When's the right time to retire?

Deciding when to retire is a very personal choice. Some people can't wait to retire while others are reluctant to give up work. However you feel about retirement, it’s important to think through your options carefully, considering how each would affect your life.

If you’re thinking of retiring early, you need to make sure you’ve built up a pension fund that will be large enough to see you through a long retirement – you may want to increase your contributions. Many people underestimate their life expectancy. You could be retired for 40 years or more!

My retirement planner

Want to check if your plans are on target for the date you want to retire? Or to find out how long your pension money might last once you’ve stopped work?

Aviva can help you get your thoughts together on issues like these. You can use our online tool to help with your calculations. It’s easy to use and only takes a couple of minutes.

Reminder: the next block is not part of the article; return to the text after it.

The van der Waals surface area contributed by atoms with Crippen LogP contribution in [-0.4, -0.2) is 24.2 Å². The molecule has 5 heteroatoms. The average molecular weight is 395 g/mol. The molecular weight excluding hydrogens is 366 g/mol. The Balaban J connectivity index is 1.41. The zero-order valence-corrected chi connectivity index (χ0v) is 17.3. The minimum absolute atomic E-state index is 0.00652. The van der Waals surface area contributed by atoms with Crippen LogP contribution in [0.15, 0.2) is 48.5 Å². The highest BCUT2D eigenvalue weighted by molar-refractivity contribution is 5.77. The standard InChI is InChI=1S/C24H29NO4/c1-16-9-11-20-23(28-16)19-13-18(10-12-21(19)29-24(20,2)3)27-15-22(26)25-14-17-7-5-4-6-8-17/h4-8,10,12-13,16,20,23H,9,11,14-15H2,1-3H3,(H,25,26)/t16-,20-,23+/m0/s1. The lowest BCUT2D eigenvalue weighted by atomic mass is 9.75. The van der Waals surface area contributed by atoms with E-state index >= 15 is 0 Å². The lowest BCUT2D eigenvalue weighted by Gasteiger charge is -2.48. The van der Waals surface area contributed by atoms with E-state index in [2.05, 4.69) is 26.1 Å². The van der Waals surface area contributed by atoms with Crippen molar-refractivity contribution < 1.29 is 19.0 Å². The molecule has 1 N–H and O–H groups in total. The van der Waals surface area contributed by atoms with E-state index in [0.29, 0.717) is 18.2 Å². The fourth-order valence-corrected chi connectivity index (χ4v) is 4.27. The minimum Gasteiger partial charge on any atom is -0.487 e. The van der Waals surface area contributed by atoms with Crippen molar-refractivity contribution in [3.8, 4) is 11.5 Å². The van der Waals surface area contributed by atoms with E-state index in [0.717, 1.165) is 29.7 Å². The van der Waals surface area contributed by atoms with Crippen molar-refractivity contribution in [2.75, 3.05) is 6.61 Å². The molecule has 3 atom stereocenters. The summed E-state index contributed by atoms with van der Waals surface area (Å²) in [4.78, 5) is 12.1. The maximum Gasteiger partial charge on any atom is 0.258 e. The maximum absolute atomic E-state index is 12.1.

My retirement planner

Things to consider

Think about what you want from your retirement

Whenever you’re thinking of retiring, it’s important to think about how much money you’re likely to need to fund the lifestyle you want when you’re retired.

  • Think about how much you need to spend – remember, you might be able to manage on less once you’re retired – and whether you’ve made provision for any unexpected expenses which may arise.
  • You also need to consider how inflation and the rising cost of living could affect your income over the coming years.
  • It’s also important to think about any benefits you could be entitled to receive – including the State Pension. The date you retire could affect these.

All of these issues could have a bearing on when you decide to retire. We can help you to get an idea of how much you’ll have to live on when you retire, and what your regular expenses are likely to be...

Budget calculator

Would part-time work be right for you?

It may be possible for you to continue working while still taking benefits from your pension plan.

If you don't want to give up work completely, you may be able to decrease your working hours – or take up part-time work instead of the job you’re doing now. Some people choose to do this rather than go from full time working to retirement.